Acute Angle Closure Glaucoma

27 Aug

Re-post, but came up on a recent shift lately, was on the mind, good for a quick review:



characterized by narrowing or closure of the anterior chamber angle



The normal anterior chamber angle provides drainage for the aqueous humor, the fluid that fills the eyeball.

When this drainage pathway is narrowed or closed, inadequate drainage of the aqueous humor leads to elevated intraocular pressure and damage to the optic nerve.

Normal intraocular pressure is 8 to 21 mm Hg.

In acute episodes of closed angle glaucoma, pressures are often 30 mm Hg or higher.


Risk Factors

Family history of angle closure

Age older than 40 to 50 years


Hyperopia (farsightedness)

Certain medications, particularly over-the-counter decongestants, motion sickness medications, adrenergic agents, antipsychotics, antidepressants, and anticholinergic agents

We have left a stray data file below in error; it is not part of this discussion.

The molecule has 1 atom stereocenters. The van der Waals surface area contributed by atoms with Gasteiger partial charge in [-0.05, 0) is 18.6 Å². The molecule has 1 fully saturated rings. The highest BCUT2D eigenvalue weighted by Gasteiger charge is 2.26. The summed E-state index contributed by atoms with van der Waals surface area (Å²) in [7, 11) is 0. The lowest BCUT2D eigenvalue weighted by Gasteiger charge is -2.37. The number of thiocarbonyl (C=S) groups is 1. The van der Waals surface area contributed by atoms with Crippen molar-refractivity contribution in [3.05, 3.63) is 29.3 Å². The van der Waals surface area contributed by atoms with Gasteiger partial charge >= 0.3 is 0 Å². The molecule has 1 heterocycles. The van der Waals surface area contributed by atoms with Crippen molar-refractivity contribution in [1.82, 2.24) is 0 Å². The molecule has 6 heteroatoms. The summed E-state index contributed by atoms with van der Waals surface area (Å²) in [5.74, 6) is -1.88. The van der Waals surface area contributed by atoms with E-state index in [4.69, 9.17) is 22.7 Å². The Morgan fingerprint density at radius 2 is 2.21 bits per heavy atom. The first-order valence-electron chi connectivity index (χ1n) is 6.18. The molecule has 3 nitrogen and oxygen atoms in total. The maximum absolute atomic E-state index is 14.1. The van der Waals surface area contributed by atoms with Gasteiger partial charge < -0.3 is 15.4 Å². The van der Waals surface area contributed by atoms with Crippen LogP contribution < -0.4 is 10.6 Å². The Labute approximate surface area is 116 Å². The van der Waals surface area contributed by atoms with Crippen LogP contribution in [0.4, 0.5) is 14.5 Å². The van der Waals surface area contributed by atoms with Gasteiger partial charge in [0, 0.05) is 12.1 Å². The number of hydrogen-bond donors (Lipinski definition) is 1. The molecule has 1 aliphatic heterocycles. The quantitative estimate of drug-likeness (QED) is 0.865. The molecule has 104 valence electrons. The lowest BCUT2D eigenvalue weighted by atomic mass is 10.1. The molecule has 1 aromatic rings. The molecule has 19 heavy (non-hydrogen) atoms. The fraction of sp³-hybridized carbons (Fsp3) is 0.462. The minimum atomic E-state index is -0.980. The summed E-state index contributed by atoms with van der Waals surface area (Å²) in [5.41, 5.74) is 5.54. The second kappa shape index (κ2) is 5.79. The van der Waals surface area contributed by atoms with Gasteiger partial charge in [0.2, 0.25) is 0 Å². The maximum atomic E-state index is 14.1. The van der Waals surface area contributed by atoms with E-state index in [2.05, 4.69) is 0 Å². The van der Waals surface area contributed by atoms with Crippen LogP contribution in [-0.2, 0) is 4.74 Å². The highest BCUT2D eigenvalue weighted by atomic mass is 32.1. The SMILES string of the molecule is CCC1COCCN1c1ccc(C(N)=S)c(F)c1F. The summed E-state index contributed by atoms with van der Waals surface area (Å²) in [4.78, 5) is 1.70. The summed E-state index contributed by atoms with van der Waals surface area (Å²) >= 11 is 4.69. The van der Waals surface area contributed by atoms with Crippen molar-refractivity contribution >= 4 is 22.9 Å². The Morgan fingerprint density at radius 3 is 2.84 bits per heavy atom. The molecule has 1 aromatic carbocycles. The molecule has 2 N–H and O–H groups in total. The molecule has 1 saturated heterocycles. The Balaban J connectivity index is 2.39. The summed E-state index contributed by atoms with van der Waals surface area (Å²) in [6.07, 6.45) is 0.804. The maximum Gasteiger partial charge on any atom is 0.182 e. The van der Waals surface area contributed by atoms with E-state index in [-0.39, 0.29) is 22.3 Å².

Clinical Presentation (Signs/Symptoms)

Decreased vision or halos around lights


Severe eye pain

Nausea and vomiting

Conjunctival redness

Corneal edema or cloudiness

A shallow anterior chamber

A mid-dilated pupil (4 to 6 mm) that reacts poorly to light



Obtain emergent ophthalmology consultation for immediate evaluation and to discuss appropriate medical treatment

Place the patient supine

For patients with significant decline in vision (eg, with affected eye, patient cannot read text they would normally be able to, or cannot count fingers), provide immediate treatment to reduce IOP:

 • Give timolol 0.5 percent, 1 drop to the affected eye, wait one minute, then

 • Give apraclonidine 1 percent, 1 drop to the affected eye, wait one minute, then

 • Give pilocarpine 2 percent, 1 drop to the affected eye every 15 minutes for 2 total doses; wait one minute after first dose, then

 • Give prednisolone acetate 1 percent, 1 drop to the affected eye every 15 minutes for 4 total doses

 • Give acetazolamide 500 mg IV (may give by mouth if IV medication not available)

 • If IOP remains significantly elevated (≥40 mmHg) 30 minutes after giving this regimen and an ophthalmologist is not immediately available to assume care, give mannitol 1 to 2 g/kg IV

• For all patients, relieve associated symptoms with analgesics (eg, morphine, titrate to effect) and antiemetics (eg, ondansetron, initial dose 8 mg IV)


Submitted by K. Dabrowski.

Sources: angle-closure glaucoma; picture


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